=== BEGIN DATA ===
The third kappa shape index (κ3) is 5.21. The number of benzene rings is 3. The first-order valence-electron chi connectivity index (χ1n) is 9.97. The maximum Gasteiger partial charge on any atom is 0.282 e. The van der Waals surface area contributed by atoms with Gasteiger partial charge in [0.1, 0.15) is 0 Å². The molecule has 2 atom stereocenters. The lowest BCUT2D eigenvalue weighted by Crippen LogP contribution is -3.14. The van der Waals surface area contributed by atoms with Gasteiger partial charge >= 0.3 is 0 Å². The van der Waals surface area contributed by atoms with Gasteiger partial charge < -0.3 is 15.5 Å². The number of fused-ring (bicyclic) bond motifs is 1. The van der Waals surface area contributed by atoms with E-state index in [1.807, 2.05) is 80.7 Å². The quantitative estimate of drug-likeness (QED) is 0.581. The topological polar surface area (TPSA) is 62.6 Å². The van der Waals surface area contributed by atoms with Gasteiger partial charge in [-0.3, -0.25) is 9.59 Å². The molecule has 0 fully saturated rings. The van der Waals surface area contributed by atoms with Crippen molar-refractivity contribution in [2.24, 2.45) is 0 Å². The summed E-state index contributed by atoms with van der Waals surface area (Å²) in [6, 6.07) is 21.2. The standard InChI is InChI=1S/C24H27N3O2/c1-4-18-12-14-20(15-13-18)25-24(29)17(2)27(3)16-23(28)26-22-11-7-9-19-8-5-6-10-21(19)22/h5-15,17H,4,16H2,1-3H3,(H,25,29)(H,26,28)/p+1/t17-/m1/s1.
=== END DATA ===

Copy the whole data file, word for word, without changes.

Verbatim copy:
The third kappa shape index (κ3) is 5.21. The number of benzene rings is 3. The first-order valence-electron chi connectivity index (χ1n) is 9.97. The maximum Gasteiger partial charge on any atom is 0.282 e. The van der Waals surface area contributed by atoms with Gasteiger partial charge in [0.1, 0.15) is 0 Å². The molecule has 2 atom stereocenters. The lowest BCUT2D eigenvalue weighted by Crippen LogP contribution is -3.14. The van der Waals surface area contributed by atoms with Gasteiger partial charge >= 0.3 is 0 Å². The van der Waals surface area contributed by atoms with Gasteiger partial charge < -0.3 is 15.5 Å². The number of fused-ring (bicyclic) bond motifs is 1. The van der Waals surface area contributed by atoms with E-state index in [1.807, 2.05) is 80.7 Å². The quantitative estimate of drug-likeness (QED) is 0.581. The topological polar surface area (TPSA) is 62.6 Å². The van der Waals surface area contributed by atoms with Gasteiger partial charge in [-0.3, -0.25) is 9.59 Å². The molecule has 0 fully saturated rings. The van der Waals surface area contributed by atoms with Crippen molar-refractivity contribution in [2.24, 2.45) is 0 Å². The summed E-state index contributed by atoms with van der Waals surface area (Å²) in [6, 6.07) is 21.2. The standard InChI is InChI=1S/C24H27N3O2/c1-4-18-12-14-20(15-13-18)25-24(29)17(2)27(3)16-23(28)26-22-11-7-9-19-8-5-6-10-21(19)22/h5-15,17H,4,16H2,1-3H3,(H,25,29)(H,26,28)/p+1/t17-/m1/s1.